Through the magic that is “shopping on line” there is still ample time to order a gift or two, and have it arrive on Christmas. As an author I prefer the giving of books, and as I am firmly grounded in the era of the Model A Ford, my preference is for books with paper pages. Even though I applaud and encourage reading of books in any form, it seems unnatural to spend time in the reading room with a Kindleand am quite convinced that a Kindle is a very poor substitute for a Sears catalog.So, let me begin with a sales tool. I can not attest to the validity of the statistics presented but do know that books will greatly enhance life, in spite of the impression often given in school.
These are gift suggestions for the armchair traveler in your family, or the adventurer that spends the winter reading about and planning adventures. Of course, you can always choose to let them shop for themselves with an Amazon gift card.
The first suggestion is Motoring West: Automobile Pioneers, 1900 – 1909by Peter J. Blodgett. This book is actually a series of short stories – written in the opening years of the 20th century. They detail the adventures of early “automobilists” as they pioneered cross country travel by automobile.
Here is an excerpt. This is from the story Automobiling in the West published originally in Scientific America on August 3, 1901. “Pull out block and tackle, wade around in the mud, get soaked to the skin and chilled from the effects of the deluge, make fastenings to the fence or telegraph post and pull. Pull hard, dig your heels into the mud, and exert every effort at command. The machine moves, your feet slip, and down in the mud you go full length. Repeat the dose and continue the operation until the machine is free from the ditch and again upon the road.”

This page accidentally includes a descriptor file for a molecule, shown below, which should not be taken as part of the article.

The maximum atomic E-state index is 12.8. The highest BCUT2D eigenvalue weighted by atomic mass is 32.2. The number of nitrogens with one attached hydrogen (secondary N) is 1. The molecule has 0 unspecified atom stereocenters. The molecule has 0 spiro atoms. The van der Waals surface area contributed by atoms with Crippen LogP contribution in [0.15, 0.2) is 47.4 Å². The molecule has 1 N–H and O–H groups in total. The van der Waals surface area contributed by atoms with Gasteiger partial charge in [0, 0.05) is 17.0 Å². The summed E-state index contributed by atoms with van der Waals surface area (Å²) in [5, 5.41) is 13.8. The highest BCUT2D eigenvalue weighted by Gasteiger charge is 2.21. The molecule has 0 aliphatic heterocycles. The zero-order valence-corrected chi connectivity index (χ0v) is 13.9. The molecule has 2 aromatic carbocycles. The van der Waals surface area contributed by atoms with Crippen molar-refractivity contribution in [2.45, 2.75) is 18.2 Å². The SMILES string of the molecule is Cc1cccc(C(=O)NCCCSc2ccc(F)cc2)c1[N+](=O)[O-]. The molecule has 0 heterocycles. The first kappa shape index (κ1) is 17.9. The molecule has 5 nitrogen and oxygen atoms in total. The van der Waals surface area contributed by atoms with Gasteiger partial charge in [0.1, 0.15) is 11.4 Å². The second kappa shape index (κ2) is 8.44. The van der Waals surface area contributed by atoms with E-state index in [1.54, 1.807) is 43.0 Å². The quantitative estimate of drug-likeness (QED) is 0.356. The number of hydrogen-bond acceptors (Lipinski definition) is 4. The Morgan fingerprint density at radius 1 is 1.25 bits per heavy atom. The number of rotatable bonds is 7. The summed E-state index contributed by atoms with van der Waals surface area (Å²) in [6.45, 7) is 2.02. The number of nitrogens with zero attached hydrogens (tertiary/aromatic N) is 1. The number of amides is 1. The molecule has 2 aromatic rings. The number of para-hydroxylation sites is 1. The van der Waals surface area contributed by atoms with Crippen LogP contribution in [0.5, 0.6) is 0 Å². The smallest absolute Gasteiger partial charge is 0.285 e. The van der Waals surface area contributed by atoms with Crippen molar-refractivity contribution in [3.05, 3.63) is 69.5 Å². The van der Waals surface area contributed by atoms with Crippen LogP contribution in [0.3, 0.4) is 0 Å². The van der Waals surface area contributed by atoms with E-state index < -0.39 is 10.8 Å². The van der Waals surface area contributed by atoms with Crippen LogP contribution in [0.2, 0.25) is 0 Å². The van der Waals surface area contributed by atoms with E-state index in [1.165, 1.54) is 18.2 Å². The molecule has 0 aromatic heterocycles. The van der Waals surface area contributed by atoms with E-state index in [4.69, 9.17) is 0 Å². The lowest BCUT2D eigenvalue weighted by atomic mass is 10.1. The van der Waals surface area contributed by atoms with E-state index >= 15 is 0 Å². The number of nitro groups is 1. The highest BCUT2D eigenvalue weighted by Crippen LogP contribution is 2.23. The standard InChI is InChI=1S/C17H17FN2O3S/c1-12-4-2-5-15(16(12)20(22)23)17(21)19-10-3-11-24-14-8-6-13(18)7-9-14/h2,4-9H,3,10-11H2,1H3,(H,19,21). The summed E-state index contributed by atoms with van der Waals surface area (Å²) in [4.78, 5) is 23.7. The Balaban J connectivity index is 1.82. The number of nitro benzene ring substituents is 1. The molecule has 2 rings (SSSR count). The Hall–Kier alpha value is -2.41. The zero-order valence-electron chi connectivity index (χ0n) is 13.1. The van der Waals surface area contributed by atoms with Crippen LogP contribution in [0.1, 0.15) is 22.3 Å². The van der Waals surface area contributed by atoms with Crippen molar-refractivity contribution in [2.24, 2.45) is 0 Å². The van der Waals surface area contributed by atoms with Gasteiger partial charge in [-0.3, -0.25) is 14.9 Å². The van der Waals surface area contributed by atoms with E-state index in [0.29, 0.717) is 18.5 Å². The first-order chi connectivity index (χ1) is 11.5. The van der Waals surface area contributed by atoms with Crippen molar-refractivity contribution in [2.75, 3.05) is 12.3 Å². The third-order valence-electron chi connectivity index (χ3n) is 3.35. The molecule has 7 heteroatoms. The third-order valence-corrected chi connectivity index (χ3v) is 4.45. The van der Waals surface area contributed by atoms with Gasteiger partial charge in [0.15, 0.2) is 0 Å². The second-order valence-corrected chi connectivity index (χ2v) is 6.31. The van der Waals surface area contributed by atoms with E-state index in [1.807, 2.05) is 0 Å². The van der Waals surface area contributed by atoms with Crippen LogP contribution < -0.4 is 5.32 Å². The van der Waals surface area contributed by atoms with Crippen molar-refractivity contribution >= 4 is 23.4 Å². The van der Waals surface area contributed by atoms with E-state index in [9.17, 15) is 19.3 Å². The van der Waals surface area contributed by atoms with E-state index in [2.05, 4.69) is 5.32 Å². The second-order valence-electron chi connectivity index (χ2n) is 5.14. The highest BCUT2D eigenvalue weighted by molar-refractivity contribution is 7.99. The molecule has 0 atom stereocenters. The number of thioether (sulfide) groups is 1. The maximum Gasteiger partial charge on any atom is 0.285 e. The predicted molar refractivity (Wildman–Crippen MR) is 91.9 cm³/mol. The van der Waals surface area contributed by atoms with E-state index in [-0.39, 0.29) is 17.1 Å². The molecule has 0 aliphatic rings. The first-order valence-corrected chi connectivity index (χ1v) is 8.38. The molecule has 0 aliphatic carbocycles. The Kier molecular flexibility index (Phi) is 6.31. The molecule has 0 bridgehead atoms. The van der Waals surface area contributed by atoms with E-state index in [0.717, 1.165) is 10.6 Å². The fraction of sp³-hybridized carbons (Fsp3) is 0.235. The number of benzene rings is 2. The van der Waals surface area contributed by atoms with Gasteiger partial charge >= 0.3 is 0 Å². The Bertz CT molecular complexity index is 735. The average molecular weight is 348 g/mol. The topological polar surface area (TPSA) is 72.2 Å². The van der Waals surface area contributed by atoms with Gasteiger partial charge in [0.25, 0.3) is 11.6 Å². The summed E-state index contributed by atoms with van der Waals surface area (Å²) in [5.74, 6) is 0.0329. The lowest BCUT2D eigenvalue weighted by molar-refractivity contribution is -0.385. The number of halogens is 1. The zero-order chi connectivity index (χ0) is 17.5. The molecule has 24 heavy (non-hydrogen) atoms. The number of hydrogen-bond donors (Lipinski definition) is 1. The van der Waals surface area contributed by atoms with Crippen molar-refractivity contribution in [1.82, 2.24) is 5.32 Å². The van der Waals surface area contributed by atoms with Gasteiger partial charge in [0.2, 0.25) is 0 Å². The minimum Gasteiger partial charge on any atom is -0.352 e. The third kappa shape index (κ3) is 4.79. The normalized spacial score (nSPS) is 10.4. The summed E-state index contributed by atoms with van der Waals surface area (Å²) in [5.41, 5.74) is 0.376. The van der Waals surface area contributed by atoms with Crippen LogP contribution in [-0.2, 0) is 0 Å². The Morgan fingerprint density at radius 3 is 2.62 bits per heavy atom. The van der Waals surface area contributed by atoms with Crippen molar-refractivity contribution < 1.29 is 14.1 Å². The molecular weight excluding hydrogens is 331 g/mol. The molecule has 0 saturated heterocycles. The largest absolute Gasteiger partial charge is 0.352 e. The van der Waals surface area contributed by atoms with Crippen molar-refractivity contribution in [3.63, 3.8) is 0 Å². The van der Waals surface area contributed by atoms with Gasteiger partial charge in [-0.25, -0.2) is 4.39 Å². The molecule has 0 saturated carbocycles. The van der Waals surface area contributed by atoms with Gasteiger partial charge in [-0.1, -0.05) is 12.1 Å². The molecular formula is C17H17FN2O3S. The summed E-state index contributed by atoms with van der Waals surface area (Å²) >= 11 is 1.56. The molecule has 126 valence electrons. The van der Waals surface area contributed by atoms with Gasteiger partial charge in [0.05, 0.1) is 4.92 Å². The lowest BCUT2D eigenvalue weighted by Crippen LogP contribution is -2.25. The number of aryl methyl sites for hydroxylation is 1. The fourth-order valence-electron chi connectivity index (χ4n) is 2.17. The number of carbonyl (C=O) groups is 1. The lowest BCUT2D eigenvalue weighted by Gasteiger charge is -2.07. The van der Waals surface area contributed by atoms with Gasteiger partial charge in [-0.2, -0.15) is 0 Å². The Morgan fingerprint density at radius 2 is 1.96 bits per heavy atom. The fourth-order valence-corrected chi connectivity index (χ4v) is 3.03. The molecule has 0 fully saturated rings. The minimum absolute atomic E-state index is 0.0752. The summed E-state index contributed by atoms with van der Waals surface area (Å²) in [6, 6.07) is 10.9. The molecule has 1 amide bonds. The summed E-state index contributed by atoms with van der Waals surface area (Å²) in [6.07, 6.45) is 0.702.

As we are talking about pioneering automobilists, another book that I highly recommend is By Motor to the Golden Gateby Emily Post. Originally published in 1916, this illustrated book presents a fascinating look at early cross country travel and it is written in a manner that places the reader in the passenger seat. As a bonus, some of Post’s trip was along sections of the National Old Trails Highway that latter become Route 66.
For another tremendous book that highlights the adventure and challenges of motoring in the American back country before the advent of the US highway system, I recommend The American Road.
This book is the chronicle of an astounding military expedition that was designed to test the viability of long distance military convoys utilizing motor vehicles, and call attention to the good roads movement that eventually resulted in the creation of the US highway system. Well written, this book almost reads like a novel filled with adventure. Amply illustrated with historic images from the 1919 convoy, and the fact that the future president Dwight David Eisenhower was involved, ensure this will be a memorable read.
The holiday season is a perfect time for telling folks where to go, and if you do it right, they will look forward to the trip. Next week, I will share one more list of gift suggestions.